Cadwallon, King of Gwynedd
(Latin: Catuvellaunus; English: Catwald)

Cadwallon grew up at Aberffraw, traditionally in the shadow of King Edwin of Deira who Geoffrey of Monmouth says was his foster-brother. He further claims that, at a young age, his father, King Cadfan, sent him to the Royal Breton Court where received a fine British education. Perhaps Edwin may have gone with him. Traditionally a petty rivalry was born between them that, in manhood, turned to war.

Anglo-Saxon sources show that, after Edwin left Wales, he was able to recover a united Northumbrian crown with the help of the Anglo-Saxon Bretwalda, King Redwald of East Anglia in AD 616. He then appears to have turned to expansionism. First, Edwin conquered the British Kingdom of Elmet, killing its monarch, Ceretic. After Cadfan's death and Cadwallon's accession to the Throne, Edwin soon clashed with the latter. Although exactly how this came about is uncertain. Geoffrey of Monmouth gives considerable detail, some of which could originate in Welsh tradition.

An early battle north of the Humber, traditionally at Widdrington near Morpeth, is accpeted by some historians but not others. Edwin seems to have then turned on Gwynedd. Bede indicates that he attacked Ynys Manaw (Isle of Man) by Sea and, from there, spring-boarded to Ynys Mon (Anglesey) where Cadwallon underwent some crushing defeats. The King of Gwynedd was pushed back to the tiny Ynys Lannog (Isle of Priestholm) where, the Annales Cambriae say he was besieged for some time in AD 629 before escaping to Ireland. Geoffrey then claims that he moved on to Guernsey and then to the Breton Royal Court where he plotted revenge but Welsh sources indicate that he returned directly form Ireland.

The story goes that Cadwallon sent an advance party to Britain to rally his men and those of the other British kingdoms, while he prepared a Breton invasion force. The advance guard landed in Dumnonia, but were immediately caught up in a Mercian siege of Caer-Uisc (Exeter). King Clemen was, thus, in no position to help the Gwynedd cause. However, Cadwallon soon arrived with his army and crushed the Mercians, forcing their pagan King, Penda, into a mutual anti-Northumbrian alliance, sealed by Cadwallon's marriage to Penda's half-sister, Alcfritha. Ancient Welsh poetry certainly tells of fourteen battles between the two sides. The chief of these was the Battle of Cefn Digoll (Long Mountain at Forden just east of Welshpool) in AD 632. This probably enabled Cadwallon to regain his position in Wales.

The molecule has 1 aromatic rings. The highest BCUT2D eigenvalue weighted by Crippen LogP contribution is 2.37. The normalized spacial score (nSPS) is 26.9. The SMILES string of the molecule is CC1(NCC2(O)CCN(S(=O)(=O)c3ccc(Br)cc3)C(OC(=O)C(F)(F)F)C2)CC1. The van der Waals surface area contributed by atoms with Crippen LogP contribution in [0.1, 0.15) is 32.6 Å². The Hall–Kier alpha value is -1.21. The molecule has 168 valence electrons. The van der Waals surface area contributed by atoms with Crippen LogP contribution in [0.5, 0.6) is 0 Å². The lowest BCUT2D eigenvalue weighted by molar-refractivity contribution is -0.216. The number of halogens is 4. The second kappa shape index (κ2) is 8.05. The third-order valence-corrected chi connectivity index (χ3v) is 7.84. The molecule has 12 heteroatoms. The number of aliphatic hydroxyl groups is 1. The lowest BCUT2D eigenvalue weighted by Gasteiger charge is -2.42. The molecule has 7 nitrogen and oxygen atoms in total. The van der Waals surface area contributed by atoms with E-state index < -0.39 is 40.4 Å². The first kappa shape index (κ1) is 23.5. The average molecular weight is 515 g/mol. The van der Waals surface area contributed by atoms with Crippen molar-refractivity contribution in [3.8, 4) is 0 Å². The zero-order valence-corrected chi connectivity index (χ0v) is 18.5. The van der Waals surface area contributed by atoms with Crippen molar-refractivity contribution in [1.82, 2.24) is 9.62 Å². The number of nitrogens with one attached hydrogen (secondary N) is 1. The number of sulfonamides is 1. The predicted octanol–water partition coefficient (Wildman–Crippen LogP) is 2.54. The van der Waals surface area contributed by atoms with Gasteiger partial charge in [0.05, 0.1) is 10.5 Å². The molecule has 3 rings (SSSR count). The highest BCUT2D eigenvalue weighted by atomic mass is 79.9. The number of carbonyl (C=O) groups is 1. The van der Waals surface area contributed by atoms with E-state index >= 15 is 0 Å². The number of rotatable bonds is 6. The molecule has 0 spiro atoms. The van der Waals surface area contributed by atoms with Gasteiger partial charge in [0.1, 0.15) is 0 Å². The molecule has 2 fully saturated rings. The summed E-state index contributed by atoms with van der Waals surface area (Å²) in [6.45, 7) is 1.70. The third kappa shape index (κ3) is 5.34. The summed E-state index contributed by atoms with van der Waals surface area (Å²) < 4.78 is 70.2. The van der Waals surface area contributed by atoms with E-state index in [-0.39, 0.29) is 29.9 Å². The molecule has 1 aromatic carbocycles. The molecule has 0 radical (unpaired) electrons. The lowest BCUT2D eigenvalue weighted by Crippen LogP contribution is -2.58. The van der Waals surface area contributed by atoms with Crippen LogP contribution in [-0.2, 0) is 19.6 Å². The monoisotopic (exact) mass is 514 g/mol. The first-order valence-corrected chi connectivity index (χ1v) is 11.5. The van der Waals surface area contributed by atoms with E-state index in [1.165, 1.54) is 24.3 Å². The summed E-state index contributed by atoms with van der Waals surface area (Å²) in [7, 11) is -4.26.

Geoffrey continues his narrative with the Gwynedd-Mercian force hounding the Northumbrians back to their own kingdom. There they wreaked revenge on the Northern Angles, burning York, sacking Yeavering (Ad Gefrin) and butchering Northumbrians as they went. So savagely did Cadwallon treat them that the Northern Angles thought they were all to be exterminated. All sources then agree that Edwin was finally killed at the Battle of Meigen (Hatfield), possibly at High Hatfield near Cuckney in Nottinghamshire, in AD 633.

This did not, however, entice Cadwallon to leave Northumbria. Edwin's cousin, Osric, managed to rally the Nothumbrian troops and besieged the King of Gwynedd at York. Cadwallon, however, broke out, caught Osric unawares and destroyed his entire army. Aethelfrith of Bernicia's son, Enfrith, then returned from Pictland and tried to negotiate peace with Cadwallon. The King would have none of it though and Enfrith was also slain. Within a year, however, Enfrith's half-brother, Oswald, marched south from his exile in Scottish Dalriada and encountered Cadwallon at Catscaul or 'Cad-ys-gual', the Battle of the Wall (Heavenfield, near Hexham) in AD 634. There Cadwallon died.

Tradition says he was buried beneath the Ludgate of Caer Londein, where he had occasionally held court over both Britons and Anglo-Saxons. A mounted statue of him is said to have been raised upon its top. His son, Cadwaladr Fendigaid, being still a child, the throne was seized by one Cadfael ap Cynfeddw.

Records of King Cadwallon date back to the 8th century. He is an historic personage.


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